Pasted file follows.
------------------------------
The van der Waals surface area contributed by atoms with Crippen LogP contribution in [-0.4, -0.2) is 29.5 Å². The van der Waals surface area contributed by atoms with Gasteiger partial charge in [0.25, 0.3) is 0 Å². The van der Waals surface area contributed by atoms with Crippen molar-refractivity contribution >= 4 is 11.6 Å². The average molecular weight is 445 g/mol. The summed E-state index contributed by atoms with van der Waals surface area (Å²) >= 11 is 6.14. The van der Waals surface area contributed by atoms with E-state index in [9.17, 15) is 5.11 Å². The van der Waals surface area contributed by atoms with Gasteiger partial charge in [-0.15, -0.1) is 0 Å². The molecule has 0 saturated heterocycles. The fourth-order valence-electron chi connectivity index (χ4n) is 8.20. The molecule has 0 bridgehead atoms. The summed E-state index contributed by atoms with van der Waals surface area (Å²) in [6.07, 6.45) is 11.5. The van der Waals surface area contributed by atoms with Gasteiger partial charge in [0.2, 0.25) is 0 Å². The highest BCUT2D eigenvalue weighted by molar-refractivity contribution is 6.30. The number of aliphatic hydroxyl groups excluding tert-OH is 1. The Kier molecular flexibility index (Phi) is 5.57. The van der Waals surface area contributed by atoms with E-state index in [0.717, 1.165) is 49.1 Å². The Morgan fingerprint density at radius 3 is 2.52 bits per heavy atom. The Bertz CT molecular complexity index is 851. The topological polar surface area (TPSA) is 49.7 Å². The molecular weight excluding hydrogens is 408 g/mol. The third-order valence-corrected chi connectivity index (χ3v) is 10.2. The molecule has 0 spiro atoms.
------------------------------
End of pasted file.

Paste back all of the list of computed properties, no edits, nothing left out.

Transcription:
The van der Waals surface area contributed by atoms with Crippen LogP contribution in [-0.4, -0.2) is 29.5 Å². The van der Waals surface area contributed by atoms with Gasteiger partial charge in [0.25, 0.3) is 0 Å². The van der Waals surface area contributed by atoms with Crippen molar-refractivity contribution >= 4 is 11.6 Å². The average molecular weight is 445 g/mol. The summed E-state index contributed by atoms with van der Waals surface area (Å²) >= 11 is 6.14. The van der Waals surface area contributed by atoms with E-state index in [9.17, 15) is 5.11 Å². The van der Waals surface area contributed by atoms with Gasteiger partial charge in [-0.15, -0.1) is 0 Å². The molecule has 0 saturated heterocycles. The fourth-order valence-electron chi connectivity index (χ4n) is 8.20. The molecule has 0 bridgehead atoms. The summed E-state index contributed by atoms with van der Waals surface area (Å²) in [6.07, 6.45) is 11.5. The van der Waals surface area contributed by atoms with Gasteiger partial charge in [0.2, 0.25) is 0 Å². The highest BCUT2D eigenvalue weighted by molar-refractivity contribution is 6.30. The number of aliphatic hydroxyl groups excluding tert-OH is 1. The Kier molecular flexibility index (Phi) is 5.57. The van der Waals surface area contributed by atoms with E-state index in [0.717, 1.165) is 49.1 Å². The Morgan fingerprint density at radius 3 is 2.52 bits per heavy atom. The Bertz CT molecular complexity index is 851. The topological polar surface area (TPSA) is 49.7 Å². The molecular weight excluding hydrogens is 408 g/mol. The third-order valence-corrected chi connectivity index (χ3v) is 10.2. The molecule has 0 spiro atoms.